Implements Serializable
JSF and CDI managed beans should be declared Serializable (implements Serializable). This is needed because container may persist (serialize) view data to hard disk. This allows container to manage critical situations as heavy loading, or simply share data with other servers in a cluster or to revive views during server restart.

View Scope Pitfall - JSF 2.2 - the view scoped beans and the stateless feature pitfall
In a stateless environment, the view scoped beans act as request scoped beans. Besides the fact that you can't create/manipulate views dynamically, this is one of the big disadvantages that comes with the stateless feature, because it will affect AJAX-based applications that usually use view scoped beans. You can easily test this behavior with a set of beans with different scopes. The view scoped bean can be defined as follows:

@Named
@ViewScoped
public class TimestampVSBean implements Serializable{

 private static final long serialVersionUID = 1L;

 private Timestamp timestamp;

 public TimestampVSBean() {
  java.util.Date date = new java.util.Date();
  timestamp = new Timestamp(date.getTime());
 }

 public Timestamp getTimestamp() {
  return timestamp;
 }

 public void setTimestamp(Timestamp timestamp) {
 this.timestamp = timestamp;
 }
}

Just change the scope to request, session, and application to obtain the other three beans.
Next, we will write a simple stateless view as follows:

<f:view transient="true">
 <h:form>
  <h:commandButton value="Generate Timestamp"/>
 </h:form>

 Request Scoped Bean:
 <h:outputText value="#{timestampRSBean.timestamp}"/>

 View Scoped Bean:
 <h:outputText value="#{timestampVSBean.timestamp}"/>
 [keep an eye on this in stateless mode]

 Session Scoped Bean:
 <h:outputText value="#{timestampSSBean.timestamp}"/>

 Application Scoped Bean:
 <h:outputText value="#{timestampASBean.timestamp}"/>
</f:view>

Afterwards, just submit this form several times (click on the Generate Timestamp button) and notice that the timestamp generated by the view scoped bean changes at every request. This is a JSF pitfall!

The request, session, and application scopes work as expected!

For more view scope pitfalls, you must read: The benefits and pitfalls of @ViewScoped, by Bauke Scholtz (aka BalusC)

View Scope Programmatic Access
Programmatically you can interact with view scope like this:

- access the view scope map

// JSF 2.0-2.2
FacesContext context = FacesContext.getCurrentInstance();
Map<String, Object> viewMap = context.getViewRoot().getViewMap();

// JSF 2.3
@Inject
@ViewMap
private Map<String, Object> viewMap;

Map<String, Object> viewMap = Faces.getViewMap();

- set a view scoped attribute

// JSF 2.0 - 2.3
viewMap.put(name, value);

Faces.setViewAttribute(name, value);

- get a view scoped attribute

// JSF 2.0-2.3
Object value = viewMap.get(name);

<T> value = Faces.getViewAttribute(name);

- remove a view scoped attribute

// JSF 2.0-2.3
Object value = viewMap.remove(name);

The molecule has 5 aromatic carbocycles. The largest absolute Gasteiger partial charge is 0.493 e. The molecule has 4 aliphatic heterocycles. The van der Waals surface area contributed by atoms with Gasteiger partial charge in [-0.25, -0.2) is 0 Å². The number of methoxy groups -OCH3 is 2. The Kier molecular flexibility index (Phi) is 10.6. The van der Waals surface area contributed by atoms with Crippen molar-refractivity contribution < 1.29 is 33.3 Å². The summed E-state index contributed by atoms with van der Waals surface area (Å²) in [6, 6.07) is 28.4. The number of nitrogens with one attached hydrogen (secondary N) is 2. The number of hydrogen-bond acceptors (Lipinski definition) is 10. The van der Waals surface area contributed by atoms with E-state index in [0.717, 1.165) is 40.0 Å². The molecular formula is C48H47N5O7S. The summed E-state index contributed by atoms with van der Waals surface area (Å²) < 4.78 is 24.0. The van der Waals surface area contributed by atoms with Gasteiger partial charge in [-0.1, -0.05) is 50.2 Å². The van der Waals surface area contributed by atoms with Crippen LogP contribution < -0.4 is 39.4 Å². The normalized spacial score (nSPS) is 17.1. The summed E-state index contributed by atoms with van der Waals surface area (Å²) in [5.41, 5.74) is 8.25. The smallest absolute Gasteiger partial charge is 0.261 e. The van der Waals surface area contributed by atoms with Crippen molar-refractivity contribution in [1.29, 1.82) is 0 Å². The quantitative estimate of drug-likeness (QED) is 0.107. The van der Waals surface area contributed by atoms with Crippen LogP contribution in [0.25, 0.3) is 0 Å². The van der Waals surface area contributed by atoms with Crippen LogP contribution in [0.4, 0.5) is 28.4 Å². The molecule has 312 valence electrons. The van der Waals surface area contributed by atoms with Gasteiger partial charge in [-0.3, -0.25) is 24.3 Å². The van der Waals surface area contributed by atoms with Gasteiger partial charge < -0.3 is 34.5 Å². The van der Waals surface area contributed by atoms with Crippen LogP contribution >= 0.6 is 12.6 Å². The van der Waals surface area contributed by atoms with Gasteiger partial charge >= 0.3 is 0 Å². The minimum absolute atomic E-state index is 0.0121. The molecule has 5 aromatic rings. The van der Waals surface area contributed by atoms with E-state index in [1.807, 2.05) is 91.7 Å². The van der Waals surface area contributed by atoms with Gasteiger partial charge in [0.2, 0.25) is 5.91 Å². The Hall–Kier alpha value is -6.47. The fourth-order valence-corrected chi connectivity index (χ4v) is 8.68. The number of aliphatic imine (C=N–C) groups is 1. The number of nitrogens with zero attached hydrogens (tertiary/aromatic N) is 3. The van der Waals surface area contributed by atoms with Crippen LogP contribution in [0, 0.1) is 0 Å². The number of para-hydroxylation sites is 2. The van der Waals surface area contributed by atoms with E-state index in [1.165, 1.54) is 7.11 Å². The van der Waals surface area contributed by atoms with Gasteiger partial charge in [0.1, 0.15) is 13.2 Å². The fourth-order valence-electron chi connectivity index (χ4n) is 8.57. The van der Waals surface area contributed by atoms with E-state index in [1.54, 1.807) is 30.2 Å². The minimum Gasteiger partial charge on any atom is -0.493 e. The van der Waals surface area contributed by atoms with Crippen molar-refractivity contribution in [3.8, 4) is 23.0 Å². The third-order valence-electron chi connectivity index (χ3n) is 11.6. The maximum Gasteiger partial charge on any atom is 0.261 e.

<T> value = Faces.removeViewAttribute(name);

! In JSF pages, you can use the implicit object, #{viewScope} (e.g. get CountBean instance: #{viewScope.countBean}).

Among others, the view map will contain instances of managed beans that are declared under the view scope (@ViewScoped (JSF/CDI)). Practically, the view scope is stored in the session scope.

In case of JSF managed beans (not CDI managed beans - in this case, the keys are pretty complex), you can easily identify such beans by their names which becomes keys in the view map. Therefore you will be able to locate an instance of this JSF managed bean in the view map under the key, countBean. If you specify the bean name via @ManagedBean(name="some_name"), then some_name will be the key in the view map. So, via the view map, you can access a property of a view scoped JSF managed bean, like this:

String count = ((CountBean)(Faces.getViewAttribute("countBean/some_name"))).getCount();

Is perfectly legal to do this also (this refers to the current bean):

@ManagedBean(name="some_name")
...
String bean_name = getClass().getAnnotation(ManagedBean.class).name();
int count = ((CountBean)(Faces.getViewAttribute(bean_name))).getCount();

Now, you can easily intuit how to work with managed beans stored in the view map.

Using @PostConstruct
Typically, in a managed bean, we need to write a method annotated with @PostConstruct for accomplishing initializations tasks based on injected artifacts.  With other words, the @PostConstruct annotation is used on a method that needs to be executed after dependency injection is done to perform any initialization. When the initialization doesn't involve injected artifacts the constructor can be used for initializations. For view scoped beans the method annotated with @PostConstruct will be called only once, after the view scoped bean instance was created (the constructor and @PostConstruct will be invoked once per view creation).

JSF managed bean example:

import java.io.Serializable;
import javax.faces.bean.ManagedBean;